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Midwifery on TV

March 29, 2013
Television by Andy Beez

It’s been a week of birth being featured in the media.

As it’s heading for the long Easter weekend, here’s a quick selection of some of the coverage you may have missed (with some links for catching up).

Home Delivery

Homebirth was in the spotlight last week as ITV’s Home Delivery followed Midwife Virginia Howes as she cared for three different couples preparing to give birth at home.

I loved this programme so much I watched it twice.  It’s rare to see normal (intervention-free) birth on mainstream television and the families were so generous in allowing access to the cameras.

There were some lovely moments – the mother explaining to her son what the sieve was for in a waterbirth; the husband who adored his wife and was so tender and protective towards her.

People often think that homebirthers are taking a ‘risk’, but the programme also demonstrated that when things don’t go as planned (a baby having trouble starting to breathe) that the Midwife is still on hand to help and have additional medical assistance on standby.

I also loved the moment when Virginia was saying that she wasn’t sure if she could see the baby’s head.  “It is the head!” said the Mum.

A timely reminder that women are the experts in their own bodies.

Home Delivery is available to watch on ITV Player for the next few days – and if you liked the programme and want more like it, you can email a request to ITV’s viewer services.

Midwives on the March

Virginia Howes is an Independent Midwife, so the airing of Home Delivery was topical in a week where Midwives, parents, Doulas and other birth supporters were marching on parliament to demonstrate against the ending of Independent Midwifery.

The protest sparked a debate on the English language service of The Voice of Russia.

OK, I say ‘debate’.  It was pretty one-sided, but interesting nonetheless.

You can hear the programme online – it’s about half an hour long.

Virginia was also featured as part of an item on BBC Radio 5 live’s Bump Club (26th March edition) – it starts at about 10’40” in.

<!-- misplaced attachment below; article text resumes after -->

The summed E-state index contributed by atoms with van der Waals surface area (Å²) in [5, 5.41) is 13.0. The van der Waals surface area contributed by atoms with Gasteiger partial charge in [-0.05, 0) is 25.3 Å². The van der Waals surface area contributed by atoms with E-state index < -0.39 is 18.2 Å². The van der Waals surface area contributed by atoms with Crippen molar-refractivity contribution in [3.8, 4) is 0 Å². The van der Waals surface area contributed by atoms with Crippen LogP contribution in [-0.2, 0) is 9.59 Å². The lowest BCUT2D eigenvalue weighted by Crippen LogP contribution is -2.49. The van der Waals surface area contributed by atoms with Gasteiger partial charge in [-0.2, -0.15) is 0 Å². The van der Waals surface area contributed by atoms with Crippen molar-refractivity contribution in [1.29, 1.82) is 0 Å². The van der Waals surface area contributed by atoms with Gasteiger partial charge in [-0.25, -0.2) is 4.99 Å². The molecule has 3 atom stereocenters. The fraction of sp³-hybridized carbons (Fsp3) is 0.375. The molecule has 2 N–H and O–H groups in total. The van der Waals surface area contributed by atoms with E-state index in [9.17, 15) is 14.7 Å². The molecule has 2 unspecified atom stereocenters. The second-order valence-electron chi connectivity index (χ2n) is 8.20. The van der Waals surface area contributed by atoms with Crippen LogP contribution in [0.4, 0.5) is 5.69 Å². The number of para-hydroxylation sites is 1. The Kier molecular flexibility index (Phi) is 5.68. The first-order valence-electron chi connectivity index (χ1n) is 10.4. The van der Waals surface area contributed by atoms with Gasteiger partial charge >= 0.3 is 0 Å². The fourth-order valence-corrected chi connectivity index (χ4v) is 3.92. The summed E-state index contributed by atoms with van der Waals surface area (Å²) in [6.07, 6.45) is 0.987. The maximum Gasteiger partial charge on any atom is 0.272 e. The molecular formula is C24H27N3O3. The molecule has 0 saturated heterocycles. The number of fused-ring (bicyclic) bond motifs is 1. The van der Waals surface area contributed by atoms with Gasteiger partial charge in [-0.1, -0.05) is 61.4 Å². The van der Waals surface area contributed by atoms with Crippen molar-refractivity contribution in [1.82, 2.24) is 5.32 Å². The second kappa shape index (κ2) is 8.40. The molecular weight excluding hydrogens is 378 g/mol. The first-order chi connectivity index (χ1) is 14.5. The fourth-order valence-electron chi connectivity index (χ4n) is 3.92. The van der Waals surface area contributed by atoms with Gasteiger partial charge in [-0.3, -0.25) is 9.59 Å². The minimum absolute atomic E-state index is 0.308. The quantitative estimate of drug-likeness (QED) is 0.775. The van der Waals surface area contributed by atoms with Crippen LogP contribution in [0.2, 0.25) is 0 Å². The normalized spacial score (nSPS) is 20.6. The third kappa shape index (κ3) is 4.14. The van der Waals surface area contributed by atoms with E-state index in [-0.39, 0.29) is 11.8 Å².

Mothers and experts discussed Midwifery care and agreed that continuity of care is an important factor in pregnancy and birth – although it’s becoming rarer on the NHS.

Delightful Doulas

Continuity of care is something important to Doulas – and may be the secret of their success!

The 21st-28th March is also World Doula Week, which meant that Doula UK got a lot of coverage on social media.

(Doulas are birth supporters who provide emotional – but not medical – support to women in labour and in the period after a baby is born).

There were numerous videos posted to YouTube from clients explaining how a Doula had helped them.

Doula UK has also announced a partnership with Hestia, a charity for women who have suffered domestic violence.

Women involved in the project spoke to Jenni Murray on BBC Radio 4’s Woman’s Hour.  I learned a lot from the feature – including that women who are pregnant are more at risk from domestic violence.  It’s awful to think about but good to know that Doulas in London are going to be able to offer their services for free to women in this situation if needed.

The World Doula Week celebrations continued on Facebook, with numerous posts about the work Doulas do and an active hashtag on Twitter – #DUKWDW.

So all in all, this Birth Geek has been in media heaven!

Thanks to Andy Beez for the picture of the television.

Did you catch any of the coverage?  How important is the image of birth in conveying information to parents?  Have your say in the comments below!

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From → Doula, Media, Midwifery

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